Prime Minister Hun Sen has given the governors of Battambang and Pailin provinces two weeks to resolve the boundaries issue between the two, in order to make it easier for people to manage land ownership and register to vote.
During an October 17 graduation ceremony, he said the boundary issue between them goes back to 1996. In almost 30 years, no resolution has been found.
“I spoke by phone with the two governors. I have made it clear that I expect the problem to be solved within the next two weeks, or I will handle it myself. This is hardly an international border issue, so I believe they will be able to find a solution themselves,” he said.
He said he had told Battambang governor Sok Lou that his province is large enough that partitioning a few thousand hectares to Pailin should not be a problem.
“I also let Minister of Interior Sar Kheng and the National Assembly know that this needs to be resolved, so that land titles can be issued and people can register for next year’s general election. Both Lou and Pailin governor Ban Srey Mom are aware of the urgency,” he added.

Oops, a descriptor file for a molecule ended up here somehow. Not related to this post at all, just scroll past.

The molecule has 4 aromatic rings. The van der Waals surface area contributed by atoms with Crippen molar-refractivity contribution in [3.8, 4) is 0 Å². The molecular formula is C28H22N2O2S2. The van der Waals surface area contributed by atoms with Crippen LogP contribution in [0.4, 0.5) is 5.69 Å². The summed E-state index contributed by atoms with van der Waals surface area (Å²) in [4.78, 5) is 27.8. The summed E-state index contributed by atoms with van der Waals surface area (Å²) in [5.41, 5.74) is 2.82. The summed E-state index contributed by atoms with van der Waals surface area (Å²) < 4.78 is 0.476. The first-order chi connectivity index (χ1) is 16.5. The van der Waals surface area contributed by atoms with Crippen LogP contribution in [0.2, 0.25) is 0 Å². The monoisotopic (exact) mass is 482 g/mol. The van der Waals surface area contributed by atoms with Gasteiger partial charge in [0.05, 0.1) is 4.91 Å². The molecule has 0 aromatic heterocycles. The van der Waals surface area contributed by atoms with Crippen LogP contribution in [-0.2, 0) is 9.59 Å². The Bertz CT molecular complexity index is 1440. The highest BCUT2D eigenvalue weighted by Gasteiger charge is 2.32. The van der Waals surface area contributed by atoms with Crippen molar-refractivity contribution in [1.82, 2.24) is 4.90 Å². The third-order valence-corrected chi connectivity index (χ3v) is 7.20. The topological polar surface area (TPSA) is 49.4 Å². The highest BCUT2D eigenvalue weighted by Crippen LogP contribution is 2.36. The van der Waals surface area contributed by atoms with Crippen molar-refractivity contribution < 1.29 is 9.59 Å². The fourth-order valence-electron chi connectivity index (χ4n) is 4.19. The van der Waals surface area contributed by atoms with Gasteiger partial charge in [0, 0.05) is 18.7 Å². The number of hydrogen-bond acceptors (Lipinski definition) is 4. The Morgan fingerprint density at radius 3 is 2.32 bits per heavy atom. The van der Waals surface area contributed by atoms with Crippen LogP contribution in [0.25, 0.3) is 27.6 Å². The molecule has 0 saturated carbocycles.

The premier noted that numerous provincial governors have been unable to find a final solution to the issue. Citing his enquiries, he revealed that some powerful people own the disputed land and have prevented the Battambang Provincial Administration from ceding the land to Pailin.
“To the people involved – your mango plantations will not disappear. The land in both provinces will remain in Cambodia, and you will still be able to collect your crops. I am also assured that it will be easier for Pailin to administer the land, as it is closer to administrative offices. From the Battambang side, it is very remote,” he added.
Lou told the Post on October 17 that after receiving the order, he had visited the area and had arranged to meet with his Pailin counterpart to inspect the area together.
“We have already mapped out a solution to this problem,” he said, noting that adjusting the provincial border would affect Samlot and Kamrieng districts
“We will try to follow the prime minister’s orders,” he said.
Am Sam Ath, deputy director of rights group LICADHO, said unclear demarcation of the boundaries could lead to many problems for the public, especially when land disputes arise.
“A lack of clear demarcation has led to many issues, including requests for public services,” he said.